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Avoiding Flawed Decisions: A Finance Manager's Role - Ideas for Leaders
Idea #037

Avoiding Flawed Decisions: A Finance Manager’s Role

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KEY CONCEPT

Finance executives are particularly well-positioned to help organizations improve their decision-making and introduce more rational decisions-making processes. In particular they are in a position to help management teams learn to identify ‘red flags’ and adopt extra safeguards against them. 


IDEA SUMMARY

Rational and objective thinking is not the only influence on the decision-making process. Recognising this, the authors set out to research why good leaders often make flawed decisions, at times dragging their organizations down. According to them, finance managers play an important role, being “savvier” at managing rational thinking and the inevitable personal biases of senior executives.

They highlight that the finance function runs up and down the layers of the organization, providing an excellent network for understanding red flag conditions that may be at play in any decision. In fact, finance managers are typically part of the decision-making group, and can therefore generate extra challenge and debate. They also frequently have the lead responsibility in monitoring performance, and the CFO is typically one of the most important executive officers sitting on the governance board.

The authors reveal two types of bias in particular that can lead to errors of judgement:

  1. Misleading experiences and/or misleading prejudgements: here, they point to pattern recognition (i.e. the complex process that integrates information from many parts of the brain to make assumptions based in prior experiences) as something that can lead to flawed decisions. This is particularly so when these experiences and judgements are not relevant to the current situation, such as new challenges and opportunities. Examples given of misleading experiences and prejudgements influencing decisions include RBS’s former CEO Fred Goodwin and Steve Russell, the CEO of Boots between 2000 and 2004.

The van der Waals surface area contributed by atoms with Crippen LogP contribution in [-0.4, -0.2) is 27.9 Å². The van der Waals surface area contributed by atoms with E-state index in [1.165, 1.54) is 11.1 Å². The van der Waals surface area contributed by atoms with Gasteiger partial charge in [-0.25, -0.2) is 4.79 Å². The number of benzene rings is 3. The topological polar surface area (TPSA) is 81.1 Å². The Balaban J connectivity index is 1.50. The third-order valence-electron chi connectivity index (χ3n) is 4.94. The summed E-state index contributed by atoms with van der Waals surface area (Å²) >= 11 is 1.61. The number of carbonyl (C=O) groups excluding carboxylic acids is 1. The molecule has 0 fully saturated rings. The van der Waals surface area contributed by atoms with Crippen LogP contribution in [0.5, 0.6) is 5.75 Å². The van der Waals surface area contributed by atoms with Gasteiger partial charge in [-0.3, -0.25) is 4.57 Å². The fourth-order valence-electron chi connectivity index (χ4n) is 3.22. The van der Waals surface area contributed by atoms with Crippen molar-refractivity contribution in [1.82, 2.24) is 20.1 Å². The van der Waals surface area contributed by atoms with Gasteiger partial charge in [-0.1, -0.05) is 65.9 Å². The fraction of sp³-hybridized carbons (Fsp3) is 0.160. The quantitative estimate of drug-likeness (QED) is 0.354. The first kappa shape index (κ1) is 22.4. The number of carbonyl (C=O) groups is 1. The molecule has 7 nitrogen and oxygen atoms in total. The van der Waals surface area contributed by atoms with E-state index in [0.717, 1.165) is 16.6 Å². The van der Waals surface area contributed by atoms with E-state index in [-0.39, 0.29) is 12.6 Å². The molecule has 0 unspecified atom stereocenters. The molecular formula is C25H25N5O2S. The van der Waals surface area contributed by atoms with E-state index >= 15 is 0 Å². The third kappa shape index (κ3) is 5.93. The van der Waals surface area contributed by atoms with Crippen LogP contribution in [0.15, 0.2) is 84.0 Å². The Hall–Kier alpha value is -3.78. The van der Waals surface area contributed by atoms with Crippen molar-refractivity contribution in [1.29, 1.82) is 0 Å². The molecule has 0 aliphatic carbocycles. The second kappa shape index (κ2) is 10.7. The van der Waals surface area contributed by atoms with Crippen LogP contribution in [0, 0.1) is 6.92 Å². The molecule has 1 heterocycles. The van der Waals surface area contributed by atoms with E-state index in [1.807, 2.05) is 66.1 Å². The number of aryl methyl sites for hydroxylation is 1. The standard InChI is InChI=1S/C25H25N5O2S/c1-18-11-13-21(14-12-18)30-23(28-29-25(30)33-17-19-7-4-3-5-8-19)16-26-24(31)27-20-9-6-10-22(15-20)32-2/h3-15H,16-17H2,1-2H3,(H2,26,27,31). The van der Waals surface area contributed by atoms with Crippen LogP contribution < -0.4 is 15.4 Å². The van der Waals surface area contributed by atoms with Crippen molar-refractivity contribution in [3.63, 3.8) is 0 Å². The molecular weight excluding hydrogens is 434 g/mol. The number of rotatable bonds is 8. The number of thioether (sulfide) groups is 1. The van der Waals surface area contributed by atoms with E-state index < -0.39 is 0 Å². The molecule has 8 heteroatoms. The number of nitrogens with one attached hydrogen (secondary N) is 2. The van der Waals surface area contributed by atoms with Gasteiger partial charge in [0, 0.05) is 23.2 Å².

2. Inappropriate self-interest and/or inappropriate attachments: emotions can produce inappropriate motivations when our self-interests become misaligned. Self-interest is only one for of emotional attachment; attachments to people, organizations and/or things can also distort decisions.

Further commenting on these biases, they suggest that flawed decisions almost always have, at their heart, one or two decision makers who make errors of judgement. However, such errors are not in themselves enough to produce a flawed decision – that will only result when the decision process that supports and challenges the key decision maker(s) also fails.


BUSINESS APPLICATION

In terms of practical advice, the authors highlight that finance managers need to be able to spot the potential biases outlined above, and where they exists, they should review the decision process and decide whether additional safeguards are needed to counterbalance any distorted thinking that might arise.

As for what these ‘safeguards’ may include, they point to four categories in which they can be grouped:

  1. Experience, data and analysis: for example, market research or a consultant study can be commissioned.
  2. Debate and challenge: this can range from simply chatting through an issue with friends/colleagues, to forming a decision group within the organization.
  3. Monitoring: for example, setting clear milestones, monitoring performance and adjusting accordingly.
  4. Governance: it is vital that there be a level above the decision-maker - be it the board or an executive committee - that has real power and insight.

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Idea conceived

October 1, 2010

Idea posted

Jun 2013
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